Taking calypso forward
Sun, August 05, 2012 - 8:00 AM
Calypso music continues to be the engine that drives the annual Crop Over Festival and much attention is paid to it during the almost five months of the national event.
Unfortunately, as soon as the period of revelry ends, calypso as a musical expression fades into the background. Little attention is paid to the music and artistes who were household names weeks earlier are relegated to the archives until the festival comes around the following year.
Associate Editor John Sealy sat with music arranger/composer Roger Gittens for a wide-ranging discussion about the status of calypso, how the art form can be advanced and what are some of the challenges facing it.
Gittens, a Barbados Scholar who pursued music at Berklee College of Music, is also an accomplished pianist. He also heads the Performing Arts Department at the Barbados Community College.
What is the status of calypso in Barbados today?
Gittens: I would say that calypso tends to flourish in the Crop Over period. There is the Pic-O-De-Crop competition where you see commentary coming to the fore and there are also the various fetes which would bring out the large numbers of party calypsos.
Outside of that summer period there are very few recordings happening of the art form; persons are possibly performing in the nightclubs, but there are very few new recordings outside that period.
If we really want to see it advance as a major part of the music industry locally, then we would need to see calypsos being performed, written and arranged throughout the year and being used for things other than Crop Over, for other national celebrations and other activities in the society.
There is no reason why you could not have musicals like Bimshire that happened in the 1970s where you have folk songs of other Caribbean styles being brought together to create a picture of who we are as a people, what our views are outside of Crop Over.
There are also other possibilities for calypso. [It can be] used as a teaching tool in schools, not necessarily to teach calypso but other aspects of the English language which [calypso] uses quite well.
There is no reason why you could not have songs that speak to chemistry and counting as vehicles for little children in primary school where there should be other avenues for learning other than sitting and listening to a teacher.
You have painted a very clear picture where our calypso is and how it can be advanced. What is so difficult that other people can’t see that?
Gittens: I think there are two things: lack of vision and lack of funding. It is a small society and there are not many avenues for funding.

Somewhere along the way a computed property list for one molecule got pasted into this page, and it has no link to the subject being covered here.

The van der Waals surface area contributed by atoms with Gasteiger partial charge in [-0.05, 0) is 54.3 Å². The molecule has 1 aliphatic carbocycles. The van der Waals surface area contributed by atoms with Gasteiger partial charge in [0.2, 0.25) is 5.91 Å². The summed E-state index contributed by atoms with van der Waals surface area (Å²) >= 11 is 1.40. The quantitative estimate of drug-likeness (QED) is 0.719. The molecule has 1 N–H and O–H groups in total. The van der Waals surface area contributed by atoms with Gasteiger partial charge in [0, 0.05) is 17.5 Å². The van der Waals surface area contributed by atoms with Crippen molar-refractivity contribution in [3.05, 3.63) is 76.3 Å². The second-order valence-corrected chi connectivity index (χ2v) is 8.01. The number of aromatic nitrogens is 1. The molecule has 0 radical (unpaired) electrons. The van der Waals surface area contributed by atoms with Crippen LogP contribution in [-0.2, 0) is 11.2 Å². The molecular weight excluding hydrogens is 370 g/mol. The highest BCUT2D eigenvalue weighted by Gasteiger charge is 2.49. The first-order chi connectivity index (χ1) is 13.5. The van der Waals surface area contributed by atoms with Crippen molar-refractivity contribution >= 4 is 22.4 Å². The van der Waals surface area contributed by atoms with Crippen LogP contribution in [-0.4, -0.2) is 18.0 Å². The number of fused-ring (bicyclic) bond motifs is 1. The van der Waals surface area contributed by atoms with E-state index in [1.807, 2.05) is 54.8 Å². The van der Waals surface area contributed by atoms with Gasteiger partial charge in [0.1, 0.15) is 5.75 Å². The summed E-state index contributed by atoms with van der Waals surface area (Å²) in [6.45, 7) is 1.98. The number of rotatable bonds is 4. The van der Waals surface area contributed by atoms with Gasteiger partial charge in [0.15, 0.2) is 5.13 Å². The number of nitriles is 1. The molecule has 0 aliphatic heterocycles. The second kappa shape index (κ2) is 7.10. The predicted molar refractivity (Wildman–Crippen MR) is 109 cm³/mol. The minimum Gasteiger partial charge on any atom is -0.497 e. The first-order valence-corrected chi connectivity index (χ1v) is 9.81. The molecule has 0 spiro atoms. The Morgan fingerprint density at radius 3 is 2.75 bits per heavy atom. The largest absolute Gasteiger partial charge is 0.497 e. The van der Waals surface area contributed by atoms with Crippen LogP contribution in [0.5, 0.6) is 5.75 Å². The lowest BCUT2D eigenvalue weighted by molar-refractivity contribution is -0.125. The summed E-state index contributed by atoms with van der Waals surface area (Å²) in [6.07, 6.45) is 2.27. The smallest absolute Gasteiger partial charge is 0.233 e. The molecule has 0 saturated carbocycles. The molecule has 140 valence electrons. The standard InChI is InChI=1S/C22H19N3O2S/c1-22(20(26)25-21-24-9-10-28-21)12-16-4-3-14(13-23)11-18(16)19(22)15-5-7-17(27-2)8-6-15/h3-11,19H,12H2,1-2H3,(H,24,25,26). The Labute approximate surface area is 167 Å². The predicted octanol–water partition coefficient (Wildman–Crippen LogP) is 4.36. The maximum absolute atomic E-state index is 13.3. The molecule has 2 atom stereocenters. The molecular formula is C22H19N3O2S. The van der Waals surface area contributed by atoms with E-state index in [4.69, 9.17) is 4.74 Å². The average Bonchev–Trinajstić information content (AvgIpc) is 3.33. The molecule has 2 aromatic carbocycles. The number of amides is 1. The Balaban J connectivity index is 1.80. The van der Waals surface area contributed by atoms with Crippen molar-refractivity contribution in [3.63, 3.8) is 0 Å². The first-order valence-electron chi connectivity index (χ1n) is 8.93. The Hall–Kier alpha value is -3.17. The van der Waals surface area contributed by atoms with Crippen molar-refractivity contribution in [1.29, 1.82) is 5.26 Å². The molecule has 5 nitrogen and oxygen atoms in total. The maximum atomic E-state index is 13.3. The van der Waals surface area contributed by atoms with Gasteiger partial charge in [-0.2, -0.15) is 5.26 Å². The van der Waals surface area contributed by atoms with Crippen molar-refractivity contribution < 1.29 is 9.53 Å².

Let us look at the vision. The persons who are in a position to make things happen I don’t think have a broad sense of what the art form can offer – and partly it is because of their background [which is] not in music or in the arts, even though they may be in charge of facilitating the arts.
Their experience with the arts may be very limited and I am not sure that people around them advising have any greater experience than they have.
So I think there is a lack of vision among the planners. That is a major hurdle. The other difficulty would be funding. We are in a recession right now and even if we were not in a recession our economy is small, so choices have to be made. Where are you going to place your funds? Unfortunately, music sometimes is seen more as an expense, as opposed to added value.
In the hotel sector or even Government, people see the arts – not just music – as being an expense, as opposed to something that enhances what you do or offer. Let’s point to tourism: how you keep people in a hotel and get them buy more of your product?
One of the ways of doing that is through music, having great shows that have people stay in your hotel and patronize your restaurant.
But a hotel manager says, ‘If I am to maximize my profit and things are going really difficult, and the number of guests is down, I need to trim’, so you trim the entertainment, whereas the entertainment should be seen as a means of getting persons to come to your hotel.
We talk really well in Barbados. We make great speeches. We don’t live things out very well. [The question] is how do you get from the talk into the action, that is usually the difficulty with our people.
We are not proactive and we are not persons of action. We can see what the problem is, we can talk about, but we don’t necessarily do it. That is seen not only in the arts but throughout everything we do as a people.